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HealthLine 811

Q: What is HealthLine?

A: HealthLine is a provincial service operated by the Regina Qu'Appelle Regional Health Authority. It is staffed 24-hours a day by Registered Nurses who provide confidential health information and support to callers by the telephone. Specially trained Social Workers are also available to provide mental health and addictions crisis support.

Q: How long has the Saskatchewan HealthLine been operational?

A: HealthLine has been available since 2003.

Q: How many calls does HealthLine typically answer every month?

A: On average, HealthLine answers over 5,800 calls per month (based on stats for the period of April 1, 2012-December 31, 2012).

Q: How much funding does the province provide to HealthLine?

A: The current annual budget for HealthLine is $3.7M.

Q: Why is government changing the phone number for HealthLine?

A: Switching to an easily recognizable three-digit telephone number will improve access to basic health information and advice for Saskatchewan residents.

Q: Why did you choose 811 as the new number?

A: The 811 dialing code is reserved by the Canadian Radio-television and Telecommunications Commission (CRTC) for access to non-urgent health care telephone triage services across Canada.

Q: Who else uses 811 for non-urgent health care telephone triage?

A: Four provinces (British Columbia, New Brunswick, Nova Scotia, and Quebec) and one territory (Yukon) currently use the 811 number. Several more jurisdictions are considering adopting this standard.

Q: How is this different than calling 911?

A: 911 should be called for emergency situations. HealthLine is for non-urgent health advice and support.

Q: Who typically calls HealthLine?

A: Anyone with a health question or needing health advice. The professionals who work at HealthLine are experienced and specially trained to help you make decisions about your health care options. They can help you decide whether to treat your own symptoms, go to a clinic, see your primary health care provider, or access emergency medical care, if necessary.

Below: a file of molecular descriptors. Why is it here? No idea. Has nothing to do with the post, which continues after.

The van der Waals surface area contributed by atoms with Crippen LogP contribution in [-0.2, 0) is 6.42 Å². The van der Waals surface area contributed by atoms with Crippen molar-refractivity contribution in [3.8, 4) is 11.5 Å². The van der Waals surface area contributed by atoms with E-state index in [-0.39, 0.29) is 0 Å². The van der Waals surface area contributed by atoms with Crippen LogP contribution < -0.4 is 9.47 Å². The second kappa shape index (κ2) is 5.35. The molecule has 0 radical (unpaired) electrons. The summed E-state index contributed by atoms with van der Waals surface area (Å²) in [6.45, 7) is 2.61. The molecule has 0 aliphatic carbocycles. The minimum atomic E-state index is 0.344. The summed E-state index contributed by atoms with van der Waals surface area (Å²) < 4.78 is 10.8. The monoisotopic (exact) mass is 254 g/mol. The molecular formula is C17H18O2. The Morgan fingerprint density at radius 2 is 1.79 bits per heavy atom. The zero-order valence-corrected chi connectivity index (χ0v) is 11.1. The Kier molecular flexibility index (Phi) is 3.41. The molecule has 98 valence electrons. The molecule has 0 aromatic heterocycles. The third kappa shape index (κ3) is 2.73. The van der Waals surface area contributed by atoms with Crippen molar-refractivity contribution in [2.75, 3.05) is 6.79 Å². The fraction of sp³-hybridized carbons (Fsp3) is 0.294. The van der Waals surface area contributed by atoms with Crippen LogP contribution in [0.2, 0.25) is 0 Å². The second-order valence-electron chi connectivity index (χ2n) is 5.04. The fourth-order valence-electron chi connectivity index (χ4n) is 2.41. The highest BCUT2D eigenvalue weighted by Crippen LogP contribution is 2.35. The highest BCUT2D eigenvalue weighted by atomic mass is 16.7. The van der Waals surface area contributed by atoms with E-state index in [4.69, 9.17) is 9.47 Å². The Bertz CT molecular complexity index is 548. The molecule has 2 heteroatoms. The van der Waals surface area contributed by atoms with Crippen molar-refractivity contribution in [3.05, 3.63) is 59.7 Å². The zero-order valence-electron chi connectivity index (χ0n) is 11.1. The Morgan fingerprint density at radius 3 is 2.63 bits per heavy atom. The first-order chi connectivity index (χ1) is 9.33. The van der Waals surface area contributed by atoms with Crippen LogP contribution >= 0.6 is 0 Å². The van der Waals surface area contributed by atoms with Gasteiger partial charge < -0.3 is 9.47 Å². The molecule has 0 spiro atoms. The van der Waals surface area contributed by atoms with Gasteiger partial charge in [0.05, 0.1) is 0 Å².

Q: What happens when I call HealthLine?

A: When you call HealthLine, you have the option to speak with a Registered Nurse or a mental health and addictions professional. If you choose to speak with a Registered Nurse, the nurse will assess your symptoms and provide you with the most appropriate health support or information.

If you choose to speak to a mental health and addictions professional, you will be able to discuss your concerns in a safe, caring, and confidential manner with a Registered Psychiatric Nurse or Social Worker. They may help you with crisis counseling, strategies to help you manage your situation, or provide information about resources in your community.

Q: What tools do the nurses use to assess my symptoms?

A: HealthLine staff use protocols that are medically approved and validated. Callers are triaged through a series of questions. Nurses use decision support software in addition to their clinical expertise throughout the encounter.

Q: Won't HealthLine just tell me to go to the Emergency Room?

A: The professionals at HealthLine assess each caller's individual situation. Seeking emergency or follow up care from a physician are only two of the possible options. Callers may also be provided with health information, or advised to seek interim care such as treating symptoms at home or accessing care from a provider other than a physician (such as public health or a pharmacist).